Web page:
The state is moving to ban wastewater treatment plants in New Jersey from accepting waste from natural gas drilling operations, a move critics fear could harm drinking water supplies.
Legislation (S-253) unanimously cleared the Senate Environment and Energy Committee prohibiting the practice Thursday. It is the latest legislative initiative to try to limit hydraulic fracturing, a process in which millions of gallons of water are injected into wells to extract natural gas from shale formations in Pennsylvania and neighboring states.
The practice, dubbed “fracking” by opponents, involves the injection of huge quantities of water, as well as some smaller quantities of chemicals, into shale formations where large deposits of natural gas have been found. It has fueled a boom in domestic gas supplies, which have lowered electricity prices for consumers and businesses.
None of the drilling has occurred in New Jersey, but that has hardly lessened opposition to the practice. Foes fear the drilling operations may threaten the drinking water supplies of 15 million people in the Delaware River Basin, including the more than 1 million in New Jersey who rely on the river for their potable water supplies.
The bill, sponsored by Sen. Bob Gordon (D-Bergen), addresses a new concern: fears that wastewater from fracking operations will be accepted by New Jersey plants that treat wastewater. Whether that practice is already occurring was a major point of dispute during the committee hearing.
Fracking opponents argued that the DuPont wastewater facility in South Jersey already has accepted wastewater mingled with other wastes, a claim they said was backed up by information on a website of the Pennsylvania Department of Environmental Protection (DEP).
“It absolutely went to DuPont,” said Tracy Carlucci, deputy director of the Delaware Riverkeeper, an environmental organization.
Jim Benton, executive director of the New Jersey Petroleum Council, and John Hazen, of the New Jersey Department of Environmental Protection, disputed that contention.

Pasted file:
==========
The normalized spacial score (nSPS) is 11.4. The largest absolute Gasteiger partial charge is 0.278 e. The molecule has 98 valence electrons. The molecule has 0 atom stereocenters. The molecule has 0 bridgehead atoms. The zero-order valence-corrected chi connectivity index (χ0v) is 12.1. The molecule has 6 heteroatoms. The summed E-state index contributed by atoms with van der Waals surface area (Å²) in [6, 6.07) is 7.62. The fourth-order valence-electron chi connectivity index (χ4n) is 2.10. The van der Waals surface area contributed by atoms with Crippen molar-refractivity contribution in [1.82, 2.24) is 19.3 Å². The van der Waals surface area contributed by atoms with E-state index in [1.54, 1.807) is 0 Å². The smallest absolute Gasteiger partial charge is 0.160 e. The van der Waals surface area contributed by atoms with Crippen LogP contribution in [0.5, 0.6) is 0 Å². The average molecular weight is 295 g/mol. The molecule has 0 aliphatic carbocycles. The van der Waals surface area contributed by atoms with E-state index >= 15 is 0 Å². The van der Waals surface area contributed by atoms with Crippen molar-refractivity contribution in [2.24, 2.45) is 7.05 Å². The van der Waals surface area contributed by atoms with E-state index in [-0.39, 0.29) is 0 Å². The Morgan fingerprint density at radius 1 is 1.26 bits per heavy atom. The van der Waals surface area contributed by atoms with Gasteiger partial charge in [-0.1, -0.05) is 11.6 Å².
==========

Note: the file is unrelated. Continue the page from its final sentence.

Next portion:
Hazen noted that both the federal Environmental Protection Agency and state DEP sent out letters last year to all of New Jersey’s wastewater treatment facilities, requiring them to notify the agencies of any request to treat fracking waste from other states.
“To my knowledge, we haven’t received any inquiries as of this time,” Hazen told the committee.
Sen. Jennifer Beck (R-Monmouth) questioned how the state would not know information an environmental organization gleaned from another environmental agency’s website. “Clearly, this is problematic,” Beck said.
Benton argued the existing regulatory structure is in place to treat wastewater from fracking operations. “We believe a ban is not the solution we would advocate,” he told the committee.
But proponents of the bill repeatedly noted that wastewater from fracking is specifically exempted from federal regulations that deal with the handling of hazardous wastes.
Michael Pisauro, an attorney representing the New Jersey Environmental Lobby, noted that the EPA’s own website clearly states that there is no comprehensive national standard at this time for disposal of drilling wastes from natural gas wells.
For the most part, foes of fracking noted the state’s wastewater treatment plants are not designed to remove all of the contaminants from drilling operations, particularly naturally occurring radioactive elements, an issue emphasized by the committee’s chairman, Sen. Bob Smith (D-Middlesex).
Others cited more general concerns. “Does New Jersey really need to import more pollution in from other states,” said Jeff Tittel, executive director of the New Jersey Sierra Club. “We have enough pollution in New Jersey’s streams and rivers already.”
A similar bill was approved by various committees in the previous legislative session but never won final approval.